H.264 - A first practical look
I bought some DVDs at the weekend with the intention of watching them at work in my lunch hour. I could have gone the simple way of just taking the DVDs into work with me, but I thought this would be as a good a time as any to try out the H.264 to compress the video so I can store it on my hard disk.
I used two pieces of software: DVDBackup to rip the entire contents of the DVD to my hard disk and remove that pesky CSS stuff, and HandBrake to rip and encode these files to H.264/MP4. I had originally planned to use the H.264 encoder built into QT7. Traditionally I've always found the QuickTime codecs to be optimized better for Apple hardware than their FOSS alternatives, but Apple seem to have gone out of their way to make H.264 as difficult to use for this purpose has humanly possible. I would have add to added an additional step of 'demuxing' the audio and encoding it separately. I did try this, but the H.264 codec built into QT was actually a lot slower
than the x264 codec built into handbrake, with no noticeable gain in quality - way to waste £20 (at least I can watch it back in full screen).
The whole process felt like going back in time to 1998 - when I started backing up my music collection to MP3. You had to use a myriad of programs to do what is essentially one task, and the whole process was slow. I remember ripping a CD was measured in hours, not seconds like it is today. The same is true of ripping DVDs now. Between copying and encoding the whole
process took nearly 20 hours per DVD. During that time my poor iMac G5 thought it was running a marathon, with processor usage at around 75%. This left it useful for apps like web surfing and word processing, but severely lacking when I wanted to use Blender (really starting to love that app).
I decided to encode at 1MB per second, giving me a file size of about 1GB for 2 hours of film, reducing the size of the film by 75%, not bad. The quality is always going to be difficult to quantify. DVDs are already compressed, and although the quality is good you're still starting with a lossy source, and if anyone has tried re-encoding audio, they'll know that can often lead to some strange artefacts in the final product. Having said that I was impressed with the way H.264 handled the video. There was some loss in quality, but not enough to care about and it was significantly better than DivX at the same bit rate.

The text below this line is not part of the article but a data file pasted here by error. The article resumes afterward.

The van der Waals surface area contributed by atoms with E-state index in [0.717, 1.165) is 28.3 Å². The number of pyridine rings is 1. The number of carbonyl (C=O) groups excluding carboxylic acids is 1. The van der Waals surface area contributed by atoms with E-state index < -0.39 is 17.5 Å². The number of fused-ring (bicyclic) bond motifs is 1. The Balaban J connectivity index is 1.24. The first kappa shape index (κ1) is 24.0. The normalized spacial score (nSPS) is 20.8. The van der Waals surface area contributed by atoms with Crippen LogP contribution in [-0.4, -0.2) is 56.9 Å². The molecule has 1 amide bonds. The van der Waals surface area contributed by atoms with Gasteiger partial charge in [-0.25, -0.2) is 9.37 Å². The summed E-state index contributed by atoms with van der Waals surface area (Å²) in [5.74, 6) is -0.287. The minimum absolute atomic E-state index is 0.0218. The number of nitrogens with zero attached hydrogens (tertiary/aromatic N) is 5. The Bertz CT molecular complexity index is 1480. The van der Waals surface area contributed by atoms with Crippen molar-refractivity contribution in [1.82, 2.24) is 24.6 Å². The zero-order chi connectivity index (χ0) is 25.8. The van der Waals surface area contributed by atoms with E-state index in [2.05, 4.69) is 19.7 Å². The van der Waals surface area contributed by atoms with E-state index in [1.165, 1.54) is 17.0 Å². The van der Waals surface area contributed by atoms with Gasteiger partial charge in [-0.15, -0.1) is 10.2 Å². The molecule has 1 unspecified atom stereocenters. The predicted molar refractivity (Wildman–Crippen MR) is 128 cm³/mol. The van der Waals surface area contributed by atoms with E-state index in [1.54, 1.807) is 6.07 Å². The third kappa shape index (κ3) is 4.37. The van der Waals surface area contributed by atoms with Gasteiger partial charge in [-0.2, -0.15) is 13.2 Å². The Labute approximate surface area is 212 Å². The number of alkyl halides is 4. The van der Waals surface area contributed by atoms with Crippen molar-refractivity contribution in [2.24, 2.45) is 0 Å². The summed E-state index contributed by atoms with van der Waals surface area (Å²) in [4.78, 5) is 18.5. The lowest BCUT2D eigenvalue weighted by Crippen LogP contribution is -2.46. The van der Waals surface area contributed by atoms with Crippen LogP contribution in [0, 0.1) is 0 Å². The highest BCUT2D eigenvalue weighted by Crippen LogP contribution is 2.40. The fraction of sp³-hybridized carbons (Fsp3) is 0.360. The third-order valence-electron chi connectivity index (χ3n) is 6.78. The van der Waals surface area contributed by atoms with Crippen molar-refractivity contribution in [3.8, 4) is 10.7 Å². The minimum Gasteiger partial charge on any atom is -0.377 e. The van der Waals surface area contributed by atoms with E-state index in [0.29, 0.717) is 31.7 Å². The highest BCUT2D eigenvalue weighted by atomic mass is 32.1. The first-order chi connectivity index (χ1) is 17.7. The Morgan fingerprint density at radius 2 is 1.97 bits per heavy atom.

On to actual use. As I'd encoded it on my G5 I needed a way to get it to my laptop. 1GB is a funny size by modern standards as it illustrates an impasse in data transfers. Its too big to burn to a CD and its too slow to be transferred by 10/100 or airport networks (5-10 minutes is a long time). The most obvious answer was FireWire, which I figured would take around 2 mins,
but connecting my PowerBook directly to the G5 via FireWire would have meant setting up target disk mode, and that's too slow too. So I decided to use the iPod.
Everything in place, I fired up the movie. It took the poor G4 a little time to page everything in to virtual memory, but once it had enough memory the playback was rock solid! Had portable movies finally arrived? Well... no. My G4 is 18 months old now and the battery is waning. I can normally watch an hour or so of DVD before the battery gives out, I got about 20 minutes of
H.264. H.264 eats battery. Unless you are near a power supply it simply isn't an option on the move - at least not at DVD quality. I guess we're at a bit of an impasse. We need extra compression to get the content onto the laptops, but we need extra grunt to decompress it, and that costs battery life. As ever, we're waiting for battery technology to catch up. The only
way round this is to have H.264 hardware on board to reduce the processor load.
So will I continue to backup my DVD collection? Probably not. I've got around 100 DVDs, not the largest collection by any stretch of the imagination. I learnt the hard way that only a fool keeps their library in a single place with my music collection, at the moment that is covered by my iPod, and as a last resort I've still got all my old CDs somewhere. I estimate that I will need 300GB of storage just for the DVDs I've got at the moment (probably as two external hard drives) that will cost me around £250. Then there is the time it would take to backup in the first place, if I started now I'd probably be finished by September (backing up shouldn't be
measured in months). H.264 is clearly a superior standard to MPEG2 - it really is as good, if not
better because of the reduced jaggies, at 25% of the size. Unless something clever happens with the way the codec is implemented, I simply can't see a situation where I would routinely put myself through 20 hours of encoding, even at 1 hour TV program would take 10 hours to compress (not exactly real time) so its not even useful for PVR duties. The fact is that general
purpose CPUs just aren't the right tool for the job, until hardware codec's are available for £20 my DVDs are staying where the movie industry wants them... on DVDs.